Stephen Downes webinar on Digital Research Methodologies Redux (May 2014) raises some interesting questions about the relationship between research and design in the age of digital, social media based affordances, and the idea that (as Heike Brand, one of the webinar participants summed it up), "research = a language to understand (read) the world and its complexity".

Stephen Downes talks of MOOCs as examples of design-led research, which takes the idea of Footprints a few steps further (albeit he doesn't refer to them directly) - Footprints are, perhaps, best seen as probes (see below), or palettes - , i.e. not as a methodology, or, even worse, as a theory.

Here is a 'reading' of his presentation ...

He says that for MOOCs (and other emergent events) we need to turn our traditional research-led design paradigm on its head, move away from our expert mindset to a participatory mindset, and think of design as a process of creation, engagement and discovery, from which theory might emerge, from interactions between all the participants, whom he regards as co-creators rather than users.

MOOCs as Probes
This raises the very interesting idea that to design a MOOCs - a cMOOCs at least - is to design / create / try out a 'probe'. And 'probes' are part of the language of emergence and complex adaptive events. Probes require a design-for-emergence, co-creator, participatory mindset, in which to design an event means to define it by negative constraints(i.e. what will not happen), rather than to define it by the traditional, positively defined, prescriptive 'learning outcomes' that pervade current forms of education.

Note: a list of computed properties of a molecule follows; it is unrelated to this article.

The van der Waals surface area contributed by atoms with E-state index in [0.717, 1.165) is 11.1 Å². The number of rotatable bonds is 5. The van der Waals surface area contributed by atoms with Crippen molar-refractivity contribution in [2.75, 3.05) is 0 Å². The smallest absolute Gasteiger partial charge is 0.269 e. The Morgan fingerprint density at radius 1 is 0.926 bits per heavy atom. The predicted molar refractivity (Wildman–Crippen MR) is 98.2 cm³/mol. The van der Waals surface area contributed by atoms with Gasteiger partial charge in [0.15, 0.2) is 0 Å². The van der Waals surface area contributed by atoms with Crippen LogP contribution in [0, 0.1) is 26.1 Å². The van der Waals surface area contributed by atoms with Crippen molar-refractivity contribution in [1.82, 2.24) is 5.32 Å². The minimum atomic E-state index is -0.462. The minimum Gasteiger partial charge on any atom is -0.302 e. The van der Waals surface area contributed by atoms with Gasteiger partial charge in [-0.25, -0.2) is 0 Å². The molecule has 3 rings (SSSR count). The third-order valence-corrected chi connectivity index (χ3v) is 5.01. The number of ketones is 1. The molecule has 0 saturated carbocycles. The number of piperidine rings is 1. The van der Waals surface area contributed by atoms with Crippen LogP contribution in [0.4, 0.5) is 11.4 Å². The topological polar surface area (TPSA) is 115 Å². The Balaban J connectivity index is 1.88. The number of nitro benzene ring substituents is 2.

Probes are experimental tools / ideas / interactive affordances, uncertain, tentative interventions, that are inserted-and-let-loose within an complex adaptive space/event.

In traditional (adult) educational workshop terms, this is just 'activity design' - for activity-based learning. But MOOCs as probes are, subtly but importantly, far more than that. A cMOOC goes much further, and although it creates an event space (defined by negative constraints), it also deliberately encourages people to create / rehash / repurpose new 'activities' and new spaces/networks, using, exploiting and pushing the boundaries of new affordances of existing social media and digital interactive tools and networks.

In other words, a MOOC - or any emergent learning event - invites participants, in a way, to undermine itself: to create new spaces and activities for which no constraints have (by definition) yet been defined, as they have just been created. These are spaces which (by definition in large, multi-platform, multi-language events) are encouraged to develop beyond the view, the comprehension, the knowledge and the possible assessment of the creator / convenor / designer. Probes, and open source software probes in particular, are 'handed over' to the participants, not only to use and create new affordances, but to be reversioned as new tools, new probes, which can be handed over, and over, iteratively, in a continuous process of creative / transgressive discovery.

This is more than playing with ideas, concepts, or even multimedia texts. It is creating new interactive possibilities, which potentially adapt and transform the social ecology - by creating and adding what Suzan Blackmore calls new 'temes' - a risky business (see the recent report on research that has added two letters to the DNA mix in some micro-organisms, increasing the genetic alphabet from four letters to six - sounds crazy, bordering on irresponsible to me, but there it is).

Facebook, for example, could be seen as social software, as opposed to Twitter, which has morphed, as a probe, into a 'family' of quite different temes.